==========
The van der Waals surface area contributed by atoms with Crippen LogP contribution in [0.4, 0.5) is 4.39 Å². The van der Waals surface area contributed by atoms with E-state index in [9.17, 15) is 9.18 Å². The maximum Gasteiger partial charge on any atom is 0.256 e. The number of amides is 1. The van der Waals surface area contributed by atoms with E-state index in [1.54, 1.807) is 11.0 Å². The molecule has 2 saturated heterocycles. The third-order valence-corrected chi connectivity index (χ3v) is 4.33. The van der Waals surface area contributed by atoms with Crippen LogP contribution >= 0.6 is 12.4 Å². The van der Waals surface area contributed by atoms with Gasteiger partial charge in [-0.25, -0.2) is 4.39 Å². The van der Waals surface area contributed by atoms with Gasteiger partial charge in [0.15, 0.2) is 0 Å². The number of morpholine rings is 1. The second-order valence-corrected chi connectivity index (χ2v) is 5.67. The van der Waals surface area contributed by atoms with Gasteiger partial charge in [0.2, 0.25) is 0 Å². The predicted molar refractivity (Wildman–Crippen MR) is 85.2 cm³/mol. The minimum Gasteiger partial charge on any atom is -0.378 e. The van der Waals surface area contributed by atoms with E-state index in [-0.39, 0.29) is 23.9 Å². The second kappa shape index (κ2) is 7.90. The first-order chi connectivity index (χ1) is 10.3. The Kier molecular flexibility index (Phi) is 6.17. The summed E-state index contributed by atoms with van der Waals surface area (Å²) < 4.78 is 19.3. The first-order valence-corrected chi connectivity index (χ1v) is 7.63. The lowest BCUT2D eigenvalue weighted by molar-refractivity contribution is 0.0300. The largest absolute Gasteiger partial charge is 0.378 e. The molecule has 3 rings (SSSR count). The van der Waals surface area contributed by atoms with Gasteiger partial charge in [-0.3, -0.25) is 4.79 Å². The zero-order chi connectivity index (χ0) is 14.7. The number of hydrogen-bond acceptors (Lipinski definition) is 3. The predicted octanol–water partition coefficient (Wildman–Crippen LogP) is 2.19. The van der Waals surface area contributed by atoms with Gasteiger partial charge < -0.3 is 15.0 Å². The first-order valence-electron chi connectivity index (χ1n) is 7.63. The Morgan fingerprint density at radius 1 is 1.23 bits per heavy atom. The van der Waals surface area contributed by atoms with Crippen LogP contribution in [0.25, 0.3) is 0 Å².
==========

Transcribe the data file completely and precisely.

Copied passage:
The van der Waals surface area contributed by atoms with Crippen LogP contribution in [0.4, 0.5) is 4.39 Å². The van der Waals surface area contributed by atoms with E-state index in [9.17, 15) is 9.18 Å². The maximum Gasteiger partial charge on any atom is 0.256 e. The number of amides is 1. The van der Waals surface area contributed by atoms with E-state index in [1.54, 1.807) is 11.0 Å². The molecule has 2 saturated heterocycles. The third-order valence-corrected chi connectivity index (χ3v) is 4.33. The van der Waals surface area contributed by atoms with Crippen LogP contribution >= 0.6 is 12.4 Å². The van der Waals surface area contributed by atoms with Gasteiger partial charge in [-0.25, -0.2) is 4.39 Å². The van der Waals surface area contributed by atoms with Gasteiger partial charge in [0.15, 0.2) is 0 Å². The number of morpholine rings is 1. The second-order valence-corrected chi connectivity index (χ2v) is 5.67. The van der Waals surface area contributed by atoms with Gasteiger partial charge in [0.2, 0.25) is 0 Å². The predicted molar refractivity (Wildman–Crippen MR) is 85.2 cm³/mol. The minimum Gasteiger partial charge on any atom is -0.378 e. The van der Waals surface area contributed by atoms with E-state index in [-0.39, 0.29) is 23.9 Å². The second kappa shape index (κ2) is 7.90. The first-order chi connectivity index (χ1) is 10.3. The Kier molecular flexibility index (Phi) is 6.17. The summed E-state index contributed by atoms with van der Waals surface area (Å²) < 4.78 is 19.3. The first-order valence-corrected chi connectivity index (χ1v) is 7.63. The lowest BCUT2D eigenvalue weighted by molar-refractivity contribution is 0.0300. The largest absolute Gasteiger partial charge is 0.378 e. The molecule has 3 rings (SSSR count). The van der Waals surface area contributed by atoms with Gasteiger partial charge in [-0.3, -0.25) is 4.79 Å². The zero-order chi connectivity index (χ0) is 14.7. The number of hydrogen-bond acceptors (Lipinski definition) is 3. The predicted octanol–water partition coefficient (Wildman–Crippen LogP) is 2.19. The van der Waals surface area contributed by atoms with Gasteiger partial charge < -0.3 is 15.0 Å². The first-order valence-electron chi connectivity index (χ1n) is 7.63. The Morgan fingerprint density at radius 1 is 1.23 bits per heavy atom. The van der Waals surface area contributed by atoms with Crippen LogP contribution in [0.25, 0.3) is 0 Å².